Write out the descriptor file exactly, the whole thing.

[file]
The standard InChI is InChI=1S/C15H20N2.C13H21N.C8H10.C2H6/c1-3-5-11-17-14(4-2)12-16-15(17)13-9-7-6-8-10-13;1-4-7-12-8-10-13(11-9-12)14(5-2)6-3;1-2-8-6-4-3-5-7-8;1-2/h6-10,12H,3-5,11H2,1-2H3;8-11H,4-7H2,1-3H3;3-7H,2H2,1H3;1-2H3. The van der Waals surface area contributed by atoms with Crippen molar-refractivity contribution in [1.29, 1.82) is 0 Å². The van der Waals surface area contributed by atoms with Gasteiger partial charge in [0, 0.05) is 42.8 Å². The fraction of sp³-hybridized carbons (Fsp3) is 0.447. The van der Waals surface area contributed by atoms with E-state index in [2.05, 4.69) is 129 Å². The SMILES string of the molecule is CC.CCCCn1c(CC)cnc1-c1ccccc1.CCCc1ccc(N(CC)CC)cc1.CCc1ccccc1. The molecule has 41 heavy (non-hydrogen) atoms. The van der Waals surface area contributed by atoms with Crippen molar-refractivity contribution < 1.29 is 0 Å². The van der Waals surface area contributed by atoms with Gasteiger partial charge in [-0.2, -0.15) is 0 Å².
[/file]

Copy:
The standard InChI is InChI=1S/C15H20N2.C13H21N.C8H10.C2H6/c1-3-5-11-17-14(4-2)12-16-15(17)13-9-7-6-8-10-13;1-4-7-12-8-10-13(11-9-12)14(5-2)6-3;1-2-8-6-4-3-5-7-8;1-2/h6-10,12H,3-5,11H2,1-2H3;8-11H,4-7H2,1-3H3;3-7H,2H2,1H3;1-2H3. The van der Waals surface area contributed by atoms with Crippen molar-refractivity contribution in [1.29, 1.82) is 0 Å². The van der Waals surface area contributed by atoms with Gasteiger partial charge in [0, 0.05) is 42.8 Å². The fraction of sp³-hybridized carbons (Fsp3) is 0.447. The van der Waals surface area contributed by atoms with E-state index in [2.05, 4.69) is 129 Å². The SMILES string of the molecule is CC.CCCCn1c(CC)cnc1-c1ccccc1.CCCc1ccc(N(CC)CC)cc1.CCc1ccccc1. The molecule has 41 heavy (non-hydrogen) atoms. The van der Waals surface area contributed by atoms with Crippen molar-refractivity contribution < 1.29 is 0 Å². The van der Waals surface area contributed by atoms with Gasteiger partial charge in [-0.2, -0.15) is 0 Å².